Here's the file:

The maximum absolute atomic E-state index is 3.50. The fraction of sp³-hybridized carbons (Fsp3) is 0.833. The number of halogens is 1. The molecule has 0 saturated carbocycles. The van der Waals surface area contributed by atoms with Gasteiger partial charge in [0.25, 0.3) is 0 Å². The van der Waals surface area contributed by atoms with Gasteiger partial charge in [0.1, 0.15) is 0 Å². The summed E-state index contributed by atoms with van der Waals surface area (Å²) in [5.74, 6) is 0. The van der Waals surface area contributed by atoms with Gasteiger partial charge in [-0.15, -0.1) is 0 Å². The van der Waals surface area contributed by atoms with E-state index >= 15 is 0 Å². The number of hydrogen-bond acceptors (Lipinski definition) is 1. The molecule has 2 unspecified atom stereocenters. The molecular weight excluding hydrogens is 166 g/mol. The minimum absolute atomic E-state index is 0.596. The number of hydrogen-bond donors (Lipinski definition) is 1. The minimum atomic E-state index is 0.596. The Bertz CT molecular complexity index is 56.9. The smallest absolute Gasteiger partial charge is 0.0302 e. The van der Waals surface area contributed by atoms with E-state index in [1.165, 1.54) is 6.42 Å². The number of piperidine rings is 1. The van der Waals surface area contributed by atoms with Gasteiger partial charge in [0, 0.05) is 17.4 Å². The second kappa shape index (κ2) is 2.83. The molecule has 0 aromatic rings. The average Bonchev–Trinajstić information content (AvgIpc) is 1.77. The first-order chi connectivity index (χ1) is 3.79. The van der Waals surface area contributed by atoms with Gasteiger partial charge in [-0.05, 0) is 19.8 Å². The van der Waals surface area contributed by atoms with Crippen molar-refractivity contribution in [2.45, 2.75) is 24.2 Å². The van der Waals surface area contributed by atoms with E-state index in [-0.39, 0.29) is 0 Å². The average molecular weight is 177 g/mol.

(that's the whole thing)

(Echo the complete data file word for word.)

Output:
The maximum absolute atomic E-state index is 3.50. The fraction of sp³-hybridized carbons (Fsp3) is 0.833. The number of halogens is 1. The molecule has 0 saturated carbocycles. The van der Waals surface area contributed by atoms with Gasteiger partial charge in [0.25, 0.3) is 0 Å². The van der Waals surface area contributed by atoms with Gasteiger partial charge in [0.1, 0.15) is 0 Å². The summed E-state index contributed by atoms with van der Waals surface area (Å²) in [5.74, 6) is 0. The van der Waals surface area contributed by atoms with Gasteiger partial charge in [-0.15, -0.1) is 0 Å². The van der Waals surface area contributed by atoms with E-state index >= 15 is 0 Å². The number of hydrogen-bond acceptors (Lipinski definition) is 1. The molecule has 2 unspecified atom stereocenters. The molecular weight excluding hydrogens is 166 g/mol. The minimum absolute atomic E-state index is 0.596. The number of hydrogen-bond donors (Lipinski definition) is 1. The minimum atomic E-state index is 0.596. The Bertz CT molecular complexity index is 56.9. The smallest absolute Gasteiger partial charge is 0.0302 e. The van der Waals surface area contributed by atoms with E-state index in [1.165, 1.54) is 6.42 Å². The number of piperidine rings is 1. The van der Waals surface area contributed by atoms with Gasteiger partial charge in [0, 0.05) is 17.4 Å². The second kappa shape index (κ2) is 2.83. The molecule has 0 aromatic rings. The average Bonchev–Trinajstić information content (AvgIpc) is 1.77. The first-order chi connectivity index (χ1) is 3.79. The van der Waals surface area contributed by atoms with Gasteiger partial charge in [-0.05, 0) is 19.8 Å². The van der Waals surface area contributed by atoms with Crippen molar-refractivity contribution in [2.45, 2.75) is 24.2 Å². The van der Waals surface area contributed by atoms with E-state index in [-0.39, 0.29) is 0 Å². The average molecular weight is 177 g/mol.